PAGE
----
Resi, retail and leisure transformed

As London rebounds from the pandemic, construction is poised to take off. Matt Barker of CSB continues to explores the future of London and the factors driving the next boom.

By Matt Barker *

There are significant pressures that look set to drive residential construction in the years ahead while retail and leisure projects also figure prominently in landmark schemes across the capital.

The residential imperative

Back in 2016, London’s population was booming with forecasters predicting the capital would be a megacity with 11 million people by 2050, but has Covid dented that ambition?

Some studies suggest between 500,000 and 1 million foreign-born people left the UK during the pandemic. As a result, London’s population may have dipped by four per cent, but reliable figures are impossible to find, and those estimates could be wildly off. The population may not have fallen at all. https://www.bbc.co.uk/news/uk-56435100

Estate agent Knight Frank described 2020 as “dominated by the escape to the country trend”. But as with all trends, things can change. In any case, moving out of town is more appealing to families and older residents than younger people.

Once social distancing ends, the gravitational pull of the city will reassert itself, predicts historical geography expert Professor Humphrey Southall, who points to inner London’s resurgence driven by creative sectors that thrive on collaboration and attract young workers who enjoy London’s nightlife. He expects something similar to drive growth again.

At CSB, we have seen lifestyle residential become increasingly important in the mix of projects that we are involved in. That is mainly due to the popularity of high-rise build-to-rent developments designed for young city dwellers who have taken the decision to eschew scrimping to save for a house deposit and instead enjoy the facilities these schemes offer such as concierge services, cinemas and gyms.

We are also seeing new commercial developments shifting from being mainly or wholly office spaces to more mixed-use, usually with a significant B2R residential element. Either way, new deals coming on stream suggest private sector investment in London as a place to live is still there.

It follows that big trends in residential, in particular the march of development from west to east, will carry on even if momentum may have been interrupted.

The public sector is investing too.

The Mayor of London, Sadiq Khan, is financing a new generation of social housing for Londoners. The £4 billion Affordable Homes Programme together with existing plans is due to deliver 82,000 new homes.

https://www.london.gov.uk/press-releases/mayoral/mayor-to-start-new-generation-of-social-housing

Meanwhile, moves are afoot to rebalance the City. Fewer than 10,000 people live in the Square Mile whereas 542,000 normally work there, something the Corporation plans to address by building 1,500 new homes in the next ten years.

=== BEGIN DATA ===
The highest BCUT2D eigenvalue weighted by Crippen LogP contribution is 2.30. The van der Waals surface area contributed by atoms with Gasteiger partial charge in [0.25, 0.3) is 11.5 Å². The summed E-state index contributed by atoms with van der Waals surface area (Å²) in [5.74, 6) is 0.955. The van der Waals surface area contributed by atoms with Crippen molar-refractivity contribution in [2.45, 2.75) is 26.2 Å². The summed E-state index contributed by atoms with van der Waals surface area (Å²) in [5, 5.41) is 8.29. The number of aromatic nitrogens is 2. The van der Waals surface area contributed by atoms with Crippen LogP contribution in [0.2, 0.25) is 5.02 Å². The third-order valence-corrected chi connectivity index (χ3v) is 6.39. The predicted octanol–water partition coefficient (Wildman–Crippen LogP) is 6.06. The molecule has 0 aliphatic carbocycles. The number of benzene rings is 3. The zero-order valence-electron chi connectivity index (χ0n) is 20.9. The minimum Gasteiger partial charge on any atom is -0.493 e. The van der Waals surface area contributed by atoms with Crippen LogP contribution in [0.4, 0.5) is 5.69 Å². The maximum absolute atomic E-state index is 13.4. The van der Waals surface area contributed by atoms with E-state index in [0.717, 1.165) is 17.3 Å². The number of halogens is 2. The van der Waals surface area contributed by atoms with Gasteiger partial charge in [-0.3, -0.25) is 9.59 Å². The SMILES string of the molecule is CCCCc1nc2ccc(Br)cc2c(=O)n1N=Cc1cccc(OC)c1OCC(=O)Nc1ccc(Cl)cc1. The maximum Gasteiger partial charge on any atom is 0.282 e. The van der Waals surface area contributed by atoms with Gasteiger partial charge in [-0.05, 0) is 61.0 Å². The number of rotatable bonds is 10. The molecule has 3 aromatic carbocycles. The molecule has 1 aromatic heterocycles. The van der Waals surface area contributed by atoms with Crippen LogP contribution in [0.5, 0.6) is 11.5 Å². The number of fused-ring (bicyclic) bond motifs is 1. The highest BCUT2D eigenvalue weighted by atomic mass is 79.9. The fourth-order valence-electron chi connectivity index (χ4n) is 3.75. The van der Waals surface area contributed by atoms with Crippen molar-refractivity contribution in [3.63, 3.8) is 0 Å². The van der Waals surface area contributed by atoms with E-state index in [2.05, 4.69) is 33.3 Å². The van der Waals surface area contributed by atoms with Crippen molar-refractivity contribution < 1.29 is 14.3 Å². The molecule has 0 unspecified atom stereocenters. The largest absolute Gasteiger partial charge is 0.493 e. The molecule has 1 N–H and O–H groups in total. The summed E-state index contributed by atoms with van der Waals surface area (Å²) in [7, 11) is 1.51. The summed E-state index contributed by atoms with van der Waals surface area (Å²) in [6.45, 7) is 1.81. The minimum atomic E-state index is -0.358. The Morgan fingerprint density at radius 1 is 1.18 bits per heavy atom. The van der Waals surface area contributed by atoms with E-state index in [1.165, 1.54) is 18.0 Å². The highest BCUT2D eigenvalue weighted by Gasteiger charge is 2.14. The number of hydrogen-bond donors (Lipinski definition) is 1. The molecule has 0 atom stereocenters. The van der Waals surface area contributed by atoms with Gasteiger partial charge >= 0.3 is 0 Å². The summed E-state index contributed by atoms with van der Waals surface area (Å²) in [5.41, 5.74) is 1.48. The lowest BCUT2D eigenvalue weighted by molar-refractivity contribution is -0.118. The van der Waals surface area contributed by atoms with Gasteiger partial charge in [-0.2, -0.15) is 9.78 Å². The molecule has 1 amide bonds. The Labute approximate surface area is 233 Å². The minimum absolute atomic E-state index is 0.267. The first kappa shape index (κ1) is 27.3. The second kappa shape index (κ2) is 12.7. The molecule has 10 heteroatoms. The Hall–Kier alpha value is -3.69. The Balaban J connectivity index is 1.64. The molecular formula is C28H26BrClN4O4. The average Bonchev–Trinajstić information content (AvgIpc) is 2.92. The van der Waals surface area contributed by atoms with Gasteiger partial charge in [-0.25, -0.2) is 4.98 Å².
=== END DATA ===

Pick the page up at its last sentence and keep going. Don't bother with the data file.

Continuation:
Retail and leisure highlights

Retail and leisure continue to feature prominently in major developments at Nine Elms and Canary Wharf as well as in the city’s cultural centres, the West End and South Bank.

  • The Whitely, a £1 billion resi, retail and dining complex in Queensway W2 due to complete in 2023, includes a sensory hotel and spa, the first of its kind in Britain. It features on Buildington’s list of London’s top ten new developments along with:
  • Chelsea Waterfront: Three new buildings set to complete, including the Metropolitan (193 apartments over a 100m shopping mall).
  • 1 Broadgate EC2: Mixed use scheme including retail and offices. Enabling works and demolition underway. JLL has taken 134,000 sq. ft.
  • One West Point, North Acton: 54-storey tower with 362 apartments completing December 2022.

Top 10 new developments in London UK April 2021

A final factor in both future retail and residential development could be the widely reported demise of the high street.

The government has toned down controversial new permitted development rules that would allow commercial-to-resi conversions without planning. Nevertheless, with demand for traditional retail space waning and housing pressures growing, it seems likely we will see more of such schemes even if they still need planning consent.

At the very least, many retailers are going to require fitouts as they adapt to new lifestyle and destination definitions of what shopping looks like post-pandemic.

All of this suggests that construction work across London is poised to skyrocket compared with current levels. In the next article in this series, we will consider the consequences of a comparable rise in traditional construction traffic ferrying materials to and from sites?

 

* About the Author: Matt Barker is Managing Director of CSB Logistics, a leading logistics provider in construction, engineering and FM projects.

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